Matchup to Watch: Prince Fielder vs Andy Pettitte
The Yankees getting extended to the limit by the Orioles pushes CC Sabathia back to either Game Three (on three days rest) or Game Four (on normal rest), but the Yankees still have an excellent left-handed starter lined up for Game One – Andy Pettitte. In fact, Pettitte was the toughest left-handed AL starting pitcher for left-handers to hit against this year , and Prince Fielder’s problems with lefties aren’t talked about enough. For his career, his .262/.344/.456 line against southpaws makes him just a decent hitter when a lefty is on the mound, and with Pettitte making two starts and potentially being available out of the bullpen in a potential Game 7, he’s going to see a lot the Yankees toughest LHP.
Yankees X-Factor: Eric Chavez
It seems likely that Alex Rodriguez’s benching was not a one game thing, and so Chavez is going to take over as the Yankees primary third baseman against right-handers. That makes the match-up against Detroit even more interesting, as their entire rotation is right-handed, so Chavez is going to play a large role in this series. If he produces anywhere near the level he did in the regular season — when he was worth +1.8 WAR in just 313 plate appearances — he can be a major factor, but his years of struggles prior to 2012 suggest that he might not be suited to an everyday role at age 34. Will Girardi be comfortable using Chavez every night? Can he perform without regular rest? These are not questions that we know the answer to, but might go a long way to determining the Yankees playoff future.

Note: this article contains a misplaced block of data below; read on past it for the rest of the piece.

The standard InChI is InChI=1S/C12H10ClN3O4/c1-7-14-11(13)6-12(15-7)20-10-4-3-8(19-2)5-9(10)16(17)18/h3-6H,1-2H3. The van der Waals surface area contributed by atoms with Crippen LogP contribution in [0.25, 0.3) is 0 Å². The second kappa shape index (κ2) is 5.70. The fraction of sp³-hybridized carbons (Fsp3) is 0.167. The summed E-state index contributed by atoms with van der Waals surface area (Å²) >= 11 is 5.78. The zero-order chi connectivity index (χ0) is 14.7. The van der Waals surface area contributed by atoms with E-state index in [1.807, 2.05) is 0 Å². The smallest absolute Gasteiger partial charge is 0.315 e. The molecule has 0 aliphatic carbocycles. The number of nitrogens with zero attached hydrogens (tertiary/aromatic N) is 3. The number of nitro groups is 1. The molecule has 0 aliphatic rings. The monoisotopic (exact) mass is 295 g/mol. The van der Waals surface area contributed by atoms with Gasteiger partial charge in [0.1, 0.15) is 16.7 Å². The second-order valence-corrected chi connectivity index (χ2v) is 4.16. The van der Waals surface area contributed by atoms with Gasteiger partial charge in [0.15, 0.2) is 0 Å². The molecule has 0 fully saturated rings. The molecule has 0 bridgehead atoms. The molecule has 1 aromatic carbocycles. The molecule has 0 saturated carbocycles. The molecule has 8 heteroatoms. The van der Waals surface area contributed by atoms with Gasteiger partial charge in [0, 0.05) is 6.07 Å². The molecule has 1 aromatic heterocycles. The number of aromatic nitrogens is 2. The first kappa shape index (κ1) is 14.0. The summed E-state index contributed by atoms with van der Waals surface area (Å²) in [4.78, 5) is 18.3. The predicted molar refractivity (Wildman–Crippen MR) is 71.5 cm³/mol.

Tigers X-Factor: Doug Fister
With Justin Verlander slotted in for Game Three, Fister is going to take the ball to open the series and has a chance to establish himself as a true frontline pitcher. His breakout since coming to Detroit has gone a bit under the radar, but Fister was excellent for Detroit this season, posting an ERA that was 17 percent better than league average despite pitching in front of one of the league’s worst defenses. His transformation has come with the change from being a pitch-to-contact strike-thrower into a guy who can get strikeouts with both his change-up and his curve, and now Fister is one of the more underrated starters in baseball. The Yankees scored seven runs off of him in 9 2/3 innings in last year’s ALDS, but Fister’s a better pitcher now than he was then, and he’s going to have a big stage on which to show it.
Yankees Key Reliever: Boone Logan
As a team, the Tigers posted a 109 wRC+ (#3 in AL) against right-handed pitching but just a 96 wRC+ (#9 in AL) against left-handers, the largest platoon split of any team AL team. Logan didn’t get a ton of work in the ALDS, but he’s going to be called on quite often to neutralize Detroit’s left-handed thump. Logan is a good left-on-left reliever, but his command problems against right-handers makes him tough to use for more than one batter at a time.
Tigers Key Reliever: Jose Valverde